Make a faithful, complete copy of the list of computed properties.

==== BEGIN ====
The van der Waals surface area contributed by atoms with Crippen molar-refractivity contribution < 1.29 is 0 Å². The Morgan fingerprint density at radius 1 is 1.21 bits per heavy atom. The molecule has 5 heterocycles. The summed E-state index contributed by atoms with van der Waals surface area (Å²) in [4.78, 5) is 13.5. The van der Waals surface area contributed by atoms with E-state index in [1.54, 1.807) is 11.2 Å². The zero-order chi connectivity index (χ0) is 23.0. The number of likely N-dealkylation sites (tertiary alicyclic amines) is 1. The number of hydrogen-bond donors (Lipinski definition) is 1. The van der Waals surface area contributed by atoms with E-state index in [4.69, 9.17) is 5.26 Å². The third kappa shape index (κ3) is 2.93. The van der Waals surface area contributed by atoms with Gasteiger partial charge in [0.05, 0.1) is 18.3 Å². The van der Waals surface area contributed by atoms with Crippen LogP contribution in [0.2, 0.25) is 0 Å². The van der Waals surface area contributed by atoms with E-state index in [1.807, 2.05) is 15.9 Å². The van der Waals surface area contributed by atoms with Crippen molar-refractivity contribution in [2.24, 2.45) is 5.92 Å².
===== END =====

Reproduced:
The van der Waals surface area contributed by atoms with Crippen molar-refractivity contribution < 1.29 is 0 Å². The Morgan fingerprint density at radius 1 is 1.21 bits per heavy atom. The molecule has 5 heterocycles. The summed E-state index contributed by atoms with van der Waals surface area (Å²) in [4.78, 5) is 13.5. The van der Waals surface area contributed by atoms with E-state index in [1.54, 1.807) is 11.2 Å². The zero-order chi connectivity index (χ0) is 23.0. The number of likely N-dealkylation sites (tertiary alicyclic amines) is 1. The number of hydrogen-bond donors (Lipinski definition) is 1. The van der Waals surface area contributed by atoms with E-state index in [4.69, 9.17) is 5.26 Å². The third kappa shape index (κ3) is 2.93. The van der Waals surface area contributed by atoms with Gasteiger partial charge in [0.05, 0.1) is 18.3 Å². The van der Waals surface area contributed by atoms with Crippen LogP contribution in [0.2, 0.25) is 0 Å². The van der Waals surface area contributed by atoms with E-state index in [1.807, 2.05) is 15.9 Å². The van der Waals surface area contributed by atoms with Crippen molar-refractivity contribution in [2.24, 2.45) is 5.92 Å².